The Philippine purse seiner 'Geneviva' (top) and the Philippine fish carrier/supply boat 'Gene-2' (bottom) alongside each other as they deploy fish aggregation devices (FADs) in the international waters of high seas pocket No1. FADs are a highly destructive form of fishing that Greenpeace are seeking to be banned at the forthcoming Western and Central Pacific Fisheries Commission (WCPFC) meeting due to be held in Manila, Philippines from 02-06 December 2012.On board the African Queen, one of MY Esperanza’s inflatable boats, we approached GENEVIVA, a purse seine fishing vessel from the Philippines. As we got nearer, the crew from the ship gave their genuine smiles and even gave us a hand to get aboard. Others were curious on what’s going on. They even took out their mobile phones and snapped pictures and videos of us.

GENEVIVA is a 19-meter fishing vessel with a crew of 18 Filipinos. They had been out at sea for two months. The smell of fish is just all over the boat because of fish getting tangled in their net, which they stored at the stern of the fishing vessel. Tons of blue nylon rope was everywhere, as it is what they use to connect to a FAD (fish aggregating device). Their living condition is a sad reality. They only have four bunks with no mattress. I was not even able to notice a bathroom.

While on-board, we were able to witness how they deployed a FAD. They first painted the FAD with MV – 26 for identification. Next, they deployed a heavy cement block that would serve as an anchor to the FAD. This would help in resisting strong current and waves. After using 4,620 meters of blue nylon ropes, they were ready to unload the FAD, which was a 3-meter, buoyant, barrel-like steel.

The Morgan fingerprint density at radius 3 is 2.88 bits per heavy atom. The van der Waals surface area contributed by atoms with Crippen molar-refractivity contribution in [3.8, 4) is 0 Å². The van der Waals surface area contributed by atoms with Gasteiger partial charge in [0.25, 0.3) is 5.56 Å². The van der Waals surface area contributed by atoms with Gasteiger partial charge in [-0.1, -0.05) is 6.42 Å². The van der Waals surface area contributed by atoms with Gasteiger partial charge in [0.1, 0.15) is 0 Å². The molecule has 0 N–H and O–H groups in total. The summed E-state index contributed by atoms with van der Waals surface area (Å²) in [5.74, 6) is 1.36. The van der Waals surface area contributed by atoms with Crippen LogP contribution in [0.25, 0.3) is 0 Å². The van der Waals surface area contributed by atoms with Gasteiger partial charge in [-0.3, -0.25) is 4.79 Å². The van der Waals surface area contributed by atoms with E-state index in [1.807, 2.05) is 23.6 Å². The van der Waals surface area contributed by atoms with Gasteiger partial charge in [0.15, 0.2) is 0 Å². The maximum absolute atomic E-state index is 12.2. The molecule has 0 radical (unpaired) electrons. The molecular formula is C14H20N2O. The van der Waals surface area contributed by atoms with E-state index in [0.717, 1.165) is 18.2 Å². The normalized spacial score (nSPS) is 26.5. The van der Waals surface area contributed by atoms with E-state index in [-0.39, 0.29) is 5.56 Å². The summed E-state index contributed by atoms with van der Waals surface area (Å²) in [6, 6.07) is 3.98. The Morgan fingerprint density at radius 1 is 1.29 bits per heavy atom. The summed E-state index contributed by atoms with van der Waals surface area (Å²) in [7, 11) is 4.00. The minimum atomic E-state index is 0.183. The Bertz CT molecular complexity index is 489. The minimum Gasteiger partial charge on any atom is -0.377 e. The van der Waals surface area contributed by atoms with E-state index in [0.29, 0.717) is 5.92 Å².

Crew members of the the Philippine purse seiner 'Geneviva' hold a banner reading "Support Marine Reserves" on top of a Fish Aggregation Device (FAD) in the International waters of high seas pocket No.1.

Since the Philippines was given a temporary license to fish in the High Seas Pocket 1, we are here to investigate and document if these fishing vessels were complying with the regulations the Bureau of Fisheries and Aquatic Resources (BFAR) has given them. Some of the requirements that we check for were licensing, registration, mesh size of the fishing net and the number of FAD being deployed.

It was my first time to board a fishing vessel and reality struck me hard. I was scared as I watched them work and dump the FAD without proper protective equipment - they don’t even have gloves. These people are just doing their job to make both ends meet. They have to sacrifice being away from their family in unknown waters and unpredictable weather, yet they are not the ones making a lot of money from what they are doing.

When I was back at the inflatable, I noticed the Philippine flag on top of the fishing vessel waving rhythmically against the strong wind. Seeing it wave like that made my hopes high -- it’s not too late for the Philippines to recognize the fisheries problems and lack of policy implementation. We should adjust our sails onwards to a new and better direction NOW!

Cristina Nitafan is a volunteer at Greenpeace Southeast Asia - Philippines. She is currently on board the Esperanza as a blogger. You can also follow her updates on Twitter via @cr3ng.